Between the Lines By David Lias Think you are far removed from the Robert Leroy Anderson trial?
The cost to defend Anderson in his double murder trial is approaching $700,000, officials told the Associated Press recently.
That's in addition to approximately $320,000 spent on his kidnapping trial.
"I figured between the two cases we'd hit $1 million," said McCook County Auditor Geralyn Sherman.
McCook County is looking to add to the budget again to cover the bills.
County commissioners in Salem already approved a $400,000 supplement earlier this month to handle the trial expenses.
McCook County is part of a 53-county legal expense pool that covers most trial expenses, but the county has to pay the bills as they arrive. McCook County had received $247,940 from the pool as of March 17.
On Tuesday, Clay County commissioners briefly discussed the fact that the county has already been billed $9,000 for Anderson's trial.
When all is said and done, Commission Chairman Jerry Sommervold believes Clay County's payments into the legal expense pool may total $25,000.
Ever since Anderson was given the death penalty by a Minnehaha County jury recently for the grisly torture and murder of two women, South Dakotans suddenly find themselves wondering if, as a society, it has done the right thing by pursuing capital punishment as the penalty for this serial killer rather than life in prison.
The arguments that have been expressed against the death penalty in the past week or two are nothing new.
They have been expressed by capital punishment opponents for years.
They argue that it is less expensive to house a murderer in prison for life than to execute him (which seems ironic; we seem to like to put a dollar figure on the value of a convicted murderer's life while never mentioning the price being born by the friends and loved ones of the person he killed).
Another common argument heard against capital punishment sounds much like advice my mother would give my brothers and me during our childhood when we would get into a silly scrap over something.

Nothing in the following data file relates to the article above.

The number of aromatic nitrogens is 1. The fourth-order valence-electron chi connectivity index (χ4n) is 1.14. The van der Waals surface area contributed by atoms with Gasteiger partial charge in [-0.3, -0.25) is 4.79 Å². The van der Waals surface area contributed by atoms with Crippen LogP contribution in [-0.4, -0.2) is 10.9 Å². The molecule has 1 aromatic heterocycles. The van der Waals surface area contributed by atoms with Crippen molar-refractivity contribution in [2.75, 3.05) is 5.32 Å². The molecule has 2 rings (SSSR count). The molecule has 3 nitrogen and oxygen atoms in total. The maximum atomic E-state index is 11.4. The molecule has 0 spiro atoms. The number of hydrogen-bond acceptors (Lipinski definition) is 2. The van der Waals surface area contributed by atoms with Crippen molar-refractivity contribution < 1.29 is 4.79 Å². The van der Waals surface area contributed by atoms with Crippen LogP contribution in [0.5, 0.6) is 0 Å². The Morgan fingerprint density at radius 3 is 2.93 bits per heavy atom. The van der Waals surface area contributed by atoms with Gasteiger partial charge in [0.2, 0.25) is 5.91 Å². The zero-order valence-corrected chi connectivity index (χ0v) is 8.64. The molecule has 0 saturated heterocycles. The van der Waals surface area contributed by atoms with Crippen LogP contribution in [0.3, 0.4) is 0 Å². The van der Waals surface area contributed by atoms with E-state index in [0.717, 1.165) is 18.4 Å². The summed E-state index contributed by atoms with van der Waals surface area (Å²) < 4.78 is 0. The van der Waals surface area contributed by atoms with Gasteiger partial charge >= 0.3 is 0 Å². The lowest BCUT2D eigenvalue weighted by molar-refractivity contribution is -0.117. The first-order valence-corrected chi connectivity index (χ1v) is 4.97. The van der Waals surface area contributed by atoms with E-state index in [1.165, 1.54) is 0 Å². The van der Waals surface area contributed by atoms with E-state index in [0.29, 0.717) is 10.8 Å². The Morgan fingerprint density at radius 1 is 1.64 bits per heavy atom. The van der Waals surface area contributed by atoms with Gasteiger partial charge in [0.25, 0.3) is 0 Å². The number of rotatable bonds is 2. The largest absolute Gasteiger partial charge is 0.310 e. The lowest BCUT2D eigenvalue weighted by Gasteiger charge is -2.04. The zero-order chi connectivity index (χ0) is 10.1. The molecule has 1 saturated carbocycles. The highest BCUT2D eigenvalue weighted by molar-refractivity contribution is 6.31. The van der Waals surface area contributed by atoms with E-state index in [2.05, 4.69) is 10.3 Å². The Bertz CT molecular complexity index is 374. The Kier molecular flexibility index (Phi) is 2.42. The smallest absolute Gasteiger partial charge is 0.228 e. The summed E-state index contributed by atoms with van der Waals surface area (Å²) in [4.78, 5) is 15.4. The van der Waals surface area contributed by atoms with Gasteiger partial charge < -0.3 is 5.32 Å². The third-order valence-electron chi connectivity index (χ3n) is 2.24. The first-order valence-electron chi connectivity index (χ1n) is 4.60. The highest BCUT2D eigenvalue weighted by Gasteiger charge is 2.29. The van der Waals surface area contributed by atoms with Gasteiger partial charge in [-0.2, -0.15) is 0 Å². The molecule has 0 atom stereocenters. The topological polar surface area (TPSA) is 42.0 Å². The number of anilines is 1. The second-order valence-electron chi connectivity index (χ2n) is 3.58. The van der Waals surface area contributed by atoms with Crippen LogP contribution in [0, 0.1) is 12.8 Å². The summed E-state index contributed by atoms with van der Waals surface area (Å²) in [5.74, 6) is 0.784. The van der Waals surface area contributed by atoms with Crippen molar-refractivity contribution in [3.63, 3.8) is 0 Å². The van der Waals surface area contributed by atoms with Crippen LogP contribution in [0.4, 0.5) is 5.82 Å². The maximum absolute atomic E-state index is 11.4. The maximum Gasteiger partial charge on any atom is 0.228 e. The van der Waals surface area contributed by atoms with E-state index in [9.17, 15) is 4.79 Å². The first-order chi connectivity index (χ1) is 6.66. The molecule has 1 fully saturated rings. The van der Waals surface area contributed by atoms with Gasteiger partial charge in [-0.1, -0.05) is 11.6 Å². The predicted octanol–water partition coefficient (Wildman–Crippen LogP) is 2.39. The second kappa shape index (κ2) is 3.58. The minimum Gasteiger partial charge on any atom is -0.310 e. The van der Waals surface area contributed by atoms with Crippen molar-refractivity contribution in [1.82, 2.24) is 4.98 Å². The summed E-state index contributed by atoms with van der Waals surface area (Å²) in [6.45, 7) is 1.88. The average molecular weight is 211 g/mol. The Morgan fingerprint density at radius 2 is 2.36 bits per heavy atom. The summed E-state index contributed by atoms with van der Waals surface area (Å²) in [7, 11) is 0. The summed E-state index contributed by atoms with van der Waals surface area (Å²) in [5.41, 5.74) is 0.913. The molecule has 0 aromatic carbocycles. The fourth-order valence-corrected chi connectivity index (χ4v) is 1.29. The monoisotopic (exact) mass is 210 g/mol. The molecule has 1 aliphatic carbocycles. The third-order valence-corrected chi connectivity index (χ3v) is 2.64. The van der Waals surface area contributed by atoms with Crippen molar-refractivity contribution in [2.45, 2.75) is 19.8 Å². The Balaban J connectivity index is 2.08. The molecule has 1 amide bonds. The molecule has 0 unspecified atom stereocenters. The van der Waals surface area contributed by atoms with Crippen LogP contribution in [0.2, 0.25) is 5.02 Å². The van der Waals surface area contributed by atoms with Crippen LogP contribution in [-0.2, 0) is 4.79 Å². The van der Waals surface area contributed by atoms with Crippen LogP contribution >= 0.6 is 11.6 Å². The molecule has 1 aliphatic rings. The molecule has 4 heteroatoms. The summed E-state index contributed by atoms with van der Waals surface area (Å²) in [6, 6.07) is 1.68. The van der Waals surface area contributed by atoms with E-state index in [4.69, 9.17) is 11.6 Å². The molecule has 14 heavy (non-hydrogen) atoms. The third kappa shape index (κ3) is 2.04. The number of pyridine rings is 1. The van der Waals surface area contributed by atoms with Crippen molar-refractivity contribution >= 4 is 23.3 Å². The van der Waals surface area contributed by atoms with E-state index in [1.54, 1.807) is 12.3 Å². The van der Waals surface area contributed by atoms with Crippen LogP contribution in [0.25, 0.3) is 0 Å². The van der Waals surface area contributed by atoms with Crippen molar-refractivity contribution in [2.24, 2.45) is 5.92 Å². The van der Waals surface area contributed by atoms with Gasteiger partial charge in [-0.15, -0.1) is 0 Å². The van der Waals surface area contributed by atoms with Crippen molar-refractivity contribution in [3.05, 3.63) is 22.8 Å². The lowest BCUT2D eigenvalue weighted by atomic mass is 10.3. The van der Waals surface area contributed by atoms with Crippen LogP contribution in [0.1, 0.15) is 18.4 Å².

She'd break us up, and hear one us say that the other deserved to be clobbered because "he deserved it."
She always would calmly respond (bless her) that, "Two wrongs don't make a right."
So, why do we kill people to show that killing people is wrong? If two wrongs do not make a right, an execution must be the equivalent to murder.
Or is it?
The term murder is specifically defined in any dictionary as the unlawful killing of a person with malice and aforethought. So logically, the word murder cannot be used to describe executions since the death penalty is the law. To do so is an obvious abuse of semantics.
Comparing executions to murders is like comparing incarcerating people to kidnapping or charging taxes and fines to extortion.
There is a difference between violent crime and punishment. Is there a contradiction in a policeman speeding after a speeder to enforce speeding laws? One displays a serious lack of moral judgment to believe that just because two practices share a physical similarity means that they are morally identical. Law enforcement officials act well within the law when they punish criminals whether it be by charging fines, incarcerating them, or conducting executions to defend public safety.
Nineteenth-century English philosopher and reformer John Stuart Mill said, "Does fining a criminal show want of respect for property, or imprisoning him, for personal freedom? Just as unreasonable it is to think that to take the life of a man who has taken that of another is to show want of regard for human life.
"We show, on the contrary ? our regard for it," Mill added, "by the adoption of a rule that he who violates that right in another forfeits it for himself and that while no other crime that he can commit deprives him of his right to live, this shall."
I think what Mill was trying to say is this: Morally, there is a greater offense than executing a murderer, especially one whose crimes are as heinous as Anderson's.
That greater offense is to let a murderer live.